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Am J Surg Pathol. 1989 Oct;13(10):817-27.

Ossifying fibromyxoid tumor of soft parts. A clinicopathological analysis of 59 cases.

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  • 1Armed Forces Institute of Pathology (AFIP), Department of Soft Tissue Pathology, Washington, D.C. 20306-6000.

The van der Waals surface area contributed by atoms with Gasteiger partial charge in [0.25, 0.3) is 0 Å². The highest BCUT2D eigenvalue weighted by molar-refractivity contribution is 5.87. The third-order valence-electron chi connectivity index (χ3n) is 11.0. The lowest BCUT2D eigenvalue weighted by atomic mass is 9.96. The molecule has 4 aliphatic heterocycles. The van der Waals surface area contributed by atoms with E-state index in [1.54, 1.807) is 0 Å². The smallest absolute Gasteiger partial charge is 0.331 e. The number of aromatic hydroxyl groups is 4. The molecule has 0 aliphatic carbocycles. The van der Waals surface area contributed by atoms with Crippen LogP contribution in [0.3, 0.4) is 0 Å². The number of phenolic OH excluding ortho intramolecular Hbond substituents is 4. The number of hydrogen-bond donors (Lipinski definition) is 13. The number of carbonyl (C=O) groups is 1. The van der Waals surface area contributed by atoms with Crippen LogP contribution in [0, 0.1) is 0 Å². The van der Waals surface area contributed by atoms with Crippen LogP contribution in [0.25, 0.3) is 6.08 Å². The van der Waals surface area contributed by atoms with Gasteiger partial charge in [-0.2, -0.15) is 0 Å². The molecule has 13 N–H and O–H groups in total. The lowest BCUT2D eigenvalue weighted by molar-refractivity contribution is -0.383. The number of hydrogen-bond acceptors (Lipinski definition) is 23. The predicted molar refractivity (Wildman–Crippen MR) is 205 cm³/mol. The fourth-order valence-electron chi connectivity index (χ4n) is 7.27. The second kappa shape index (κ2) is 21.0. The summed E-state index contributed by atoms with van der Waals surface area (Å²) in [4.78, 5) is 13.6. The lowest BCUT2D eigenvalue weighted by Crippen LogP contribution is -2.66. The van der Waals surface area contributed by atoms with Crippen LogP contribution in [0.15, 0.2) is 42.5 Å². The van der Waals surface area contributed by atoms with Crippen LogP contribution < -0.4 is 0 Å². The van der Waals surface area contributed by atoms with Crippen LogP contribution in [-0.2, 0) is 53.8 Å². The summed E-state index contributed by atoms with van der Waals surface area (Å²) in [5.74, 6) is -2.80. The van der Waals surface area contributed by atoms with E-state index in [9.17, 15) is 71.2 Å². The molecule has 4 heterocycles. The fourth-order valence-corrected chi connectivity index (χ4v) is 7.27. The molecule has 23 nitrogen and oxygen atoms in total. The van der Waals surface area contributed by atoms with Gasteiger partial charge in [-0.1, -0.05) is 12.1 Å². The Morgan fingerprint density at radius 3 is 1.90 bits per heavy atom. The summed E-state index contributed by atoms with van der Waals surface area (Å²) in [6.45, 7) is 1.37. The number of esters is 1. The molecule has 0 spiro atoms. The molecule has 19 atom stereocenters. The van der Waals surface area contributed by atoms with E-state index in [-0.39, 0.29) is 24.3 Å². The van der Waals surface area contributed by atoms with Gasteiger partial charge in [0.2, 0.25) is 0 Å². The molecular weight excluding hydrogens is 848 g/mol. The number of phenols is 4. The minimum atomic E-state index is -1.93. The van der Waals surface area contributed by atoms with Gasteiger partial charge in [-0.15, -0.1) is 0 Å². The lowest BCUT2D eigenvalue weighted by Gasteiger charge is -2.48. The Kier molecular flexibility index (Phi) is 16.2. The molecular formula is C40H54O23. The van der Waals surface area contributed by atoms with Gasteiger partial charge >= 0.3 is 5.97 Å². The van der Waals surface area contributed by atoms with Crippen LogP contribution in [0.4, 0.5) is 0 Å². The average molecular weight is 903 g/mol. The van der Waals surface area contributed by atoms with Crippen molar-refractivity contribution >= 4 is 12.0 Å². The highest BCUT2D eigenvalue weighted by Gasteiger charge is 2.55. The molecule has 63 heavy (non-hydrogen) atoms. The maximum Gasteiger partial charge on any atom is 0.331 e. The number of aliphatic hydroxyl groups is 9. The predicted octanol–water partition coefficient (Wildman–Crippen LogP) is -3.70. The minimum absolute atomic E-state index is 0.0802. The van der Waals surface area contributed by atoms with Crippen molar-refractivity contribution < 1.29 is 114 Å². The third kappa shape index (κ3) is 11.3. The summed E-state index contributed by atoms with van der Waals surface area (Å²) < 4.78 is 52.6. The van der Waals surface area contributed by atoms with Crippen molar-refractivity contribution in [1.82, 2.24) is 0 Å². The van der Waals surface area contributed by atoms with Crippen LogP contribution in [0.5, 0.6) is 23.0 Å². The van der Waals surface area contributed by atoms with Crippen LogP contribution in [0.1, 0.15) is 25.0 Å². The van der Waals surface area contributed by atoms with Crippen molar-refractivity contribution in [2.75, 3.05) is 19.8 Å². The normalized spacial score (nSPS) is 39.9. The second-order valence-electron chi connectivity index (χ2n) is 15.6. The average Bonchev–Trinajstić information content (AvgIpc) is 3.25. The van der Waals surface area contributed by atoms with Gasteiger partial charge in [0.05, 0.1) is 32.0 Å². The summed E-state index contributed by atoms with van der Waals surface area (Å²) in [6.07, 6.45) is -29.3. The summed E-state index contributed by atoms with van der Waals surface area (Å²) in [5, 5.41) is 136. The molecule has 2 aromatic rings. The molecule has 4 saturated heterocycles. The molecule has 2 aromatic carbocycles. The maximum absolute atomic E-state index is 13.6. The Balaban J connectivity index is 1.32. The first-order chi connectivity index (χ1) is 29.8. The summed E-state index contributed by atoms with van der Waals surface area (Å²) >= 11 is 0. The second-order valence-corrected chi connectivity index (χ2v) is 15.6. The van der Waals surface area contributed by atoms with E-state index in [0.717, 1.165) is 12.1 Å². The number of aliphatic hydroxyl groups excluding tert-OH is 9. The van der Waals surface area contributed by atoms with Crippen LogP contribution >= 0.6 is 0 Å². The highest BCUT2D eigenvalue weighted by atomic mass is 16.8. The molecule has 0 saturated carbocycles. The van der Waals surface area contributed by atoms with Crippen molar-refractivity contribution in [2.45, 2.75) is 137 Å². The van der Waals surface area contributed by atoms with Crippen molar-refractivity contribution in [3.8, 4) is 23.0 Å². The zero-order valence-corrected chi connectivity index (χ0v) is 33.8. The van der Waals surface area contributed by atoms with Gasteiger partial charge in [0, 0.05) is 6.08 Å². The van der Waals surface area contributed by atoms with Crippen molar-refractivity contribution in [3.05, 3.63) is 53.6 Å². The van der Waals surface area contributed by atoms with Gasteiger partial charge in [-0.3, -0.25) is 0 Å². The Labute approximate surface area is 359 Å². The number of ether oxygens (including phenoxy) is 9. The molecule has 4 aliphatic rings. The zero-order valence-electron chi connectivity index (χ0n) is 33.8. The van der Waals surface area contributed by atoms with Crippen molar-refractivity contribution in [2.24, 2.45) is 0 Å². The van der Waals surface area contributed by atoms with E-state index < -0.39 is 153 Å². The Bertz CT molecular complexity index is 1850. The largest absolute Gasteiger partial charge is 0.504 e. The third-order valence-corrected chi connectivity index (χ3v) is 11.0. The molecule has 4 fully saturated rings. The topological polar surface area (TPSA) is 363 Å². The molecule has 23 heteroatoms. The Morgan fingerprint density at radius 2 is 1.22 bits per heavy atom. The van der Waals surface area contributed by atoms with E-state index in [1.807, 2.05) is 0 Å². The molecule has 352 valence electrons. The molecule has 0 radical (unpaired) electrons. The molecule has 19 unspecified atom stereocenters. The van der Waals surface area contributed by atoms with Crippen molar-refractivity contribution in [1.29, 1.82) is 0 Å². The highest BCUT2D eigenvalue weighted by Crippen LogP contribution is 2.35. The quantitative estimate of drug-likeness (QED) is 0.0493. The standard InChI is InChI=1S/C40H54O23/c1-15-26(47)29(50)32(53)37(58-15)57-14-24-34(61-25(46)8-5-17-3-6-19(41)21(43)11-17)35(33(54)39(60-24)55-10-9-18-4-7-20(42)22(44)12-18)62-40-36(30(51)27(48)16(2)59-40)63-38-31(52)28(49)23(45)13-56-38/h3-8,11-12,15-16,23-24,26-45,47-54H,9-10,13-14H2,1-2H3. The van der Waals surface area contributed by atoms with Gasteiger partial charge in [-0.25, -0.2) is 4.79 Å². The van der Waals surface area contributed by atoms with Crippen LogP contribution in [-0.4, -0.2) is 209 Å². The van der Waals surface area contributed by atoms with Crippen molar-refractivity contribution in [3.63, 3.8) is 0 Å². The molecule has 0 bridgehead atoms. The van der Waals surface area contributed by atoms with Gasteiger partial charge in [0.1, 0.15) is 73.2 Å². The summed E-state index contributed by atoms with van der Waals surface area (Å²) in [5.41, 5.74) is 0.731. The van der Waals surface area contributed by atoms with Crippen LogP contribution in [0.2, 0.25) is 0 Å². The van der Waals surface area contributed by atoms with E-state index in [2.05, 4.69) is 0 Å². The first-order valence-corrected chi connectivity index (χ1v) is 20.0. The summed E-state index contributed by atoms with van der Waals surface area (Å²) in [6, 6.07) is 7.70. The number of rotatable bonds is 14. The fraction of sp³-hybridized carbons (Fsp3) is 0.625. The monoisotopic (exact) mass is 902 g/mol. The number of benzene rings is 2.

We describe 59 cases of a microscopically unique neoplasm that has not been previously reported. The tumor almost exclusively affected adults (range 14-79 years) and had a male predominance (38 men and 21 women). It presented in most cases as a small, painless, well-circumscribed mass (median, 4 cm) in subcutis or muscle. It occurred chiefly in the upper and lower extremities (40 cases) and less frequently in the trunk (11 cases) and the head and neck region (eight cases). Microscopically, the tumor was partly lobulated and composed of small, round cells that had vesicular nuclei and indistinct cytoplasm. Typically, the cells were arranged in a cord- or nestlike pattern within a myxoid matrix that frequently showed transitions toward hyaline fibrosis and focal osteoid formation. In about two-thirds of the cases, the cells contained immunoreactive S-100 protein. An additional typical feature, seen in 48 (81%) of the 59 cases, was the presence of an incomplete shell of mature bone in the capsular region of the tumor. Follow-up information, available in 41 cases, revealed that 11 patients (27%) experienced one or more recurrences. One patient with three recurrences developed a second tumor in the opposite thigh, presumably a metastasis. None of the patients died of the tumor, but three died of causes unrelated to the disease. Although the histogenesis is uncertain, cartilaginous or neural origin seem to be most likely. Until this issue is resolved, we prefer the descriptive and less committal designation of "ossifying fibromyxoid tumor of soft parts."

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